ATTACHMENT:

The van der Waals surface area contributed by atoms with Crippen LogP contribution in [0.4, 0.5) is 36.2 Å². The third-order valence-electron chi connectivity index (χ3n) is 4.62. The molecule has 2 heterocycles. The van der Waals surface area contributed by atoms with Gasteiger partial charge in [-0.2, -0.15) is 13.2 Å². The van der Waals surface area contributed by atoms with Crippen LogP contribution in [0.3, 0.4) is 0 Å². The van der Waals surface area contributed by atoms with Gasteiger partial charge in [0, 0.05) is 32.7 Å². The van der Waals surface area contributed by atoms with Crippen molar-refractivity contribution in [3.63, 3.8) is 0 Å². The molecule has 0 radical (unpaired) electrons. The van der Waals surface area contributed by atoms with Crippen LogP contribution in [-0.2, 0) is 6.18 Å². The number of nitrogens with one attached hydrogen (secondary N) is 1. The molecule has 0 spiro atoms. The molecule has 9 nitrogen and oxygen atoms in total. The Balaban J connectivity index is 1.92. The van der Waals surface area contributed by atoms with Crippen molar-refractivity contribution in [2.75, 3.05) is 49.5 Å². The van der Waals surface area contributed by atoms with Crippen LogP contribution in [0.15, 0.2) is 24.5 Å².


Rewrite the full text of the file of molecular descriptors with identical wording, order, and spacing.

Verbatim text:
The van der Waals surface area contributed by atoms with Crippen LogP contribution in [0.4, 0.5) is 36.2 Å². The third-order valence-electron chi connectivity index (χ3n) is 4.62. The molecule has 2 heterocycles. The van der Waals surface area contributed by atoms with Gasteiger partial charge in [-0.2, -0.15) is 13.2 Å². The van der Waals surface area contributed by atoms with Crippen LogP contribution in [0.3, 0.4) is 0 Å². The van der Waals surface area contributed by atoms with Gasteiger partial charge in [0, 0.05) is 32.7 Å². The van der Waals surface area contributed by atoms with Crippen molar-refractivity contribution in [3.63, 3.8) is 0 Å². The molecule has 0 radical (unpaired) electrons. The van der Waals surface area contributed by atoms with Crippen LogP contribution in [-0.2, 0) is 6.18 Å². The number of nitrogens with one attached hydrogen (secondary N) is 1. The molecule has 0 spiro atoms. The molecule has 9 nitrogen and oxygen atoms in total. The Balaban J connectivity index is 1.92. The van der Waals surface area contributed by atoms with Crippen molar-refractivity contribution in [2.75, 3.05) is 49.5 Å². The van der Waals surface area contributed by atoms with Crippen LogP contribution in [0.15, 0.2) is 24.5 Å².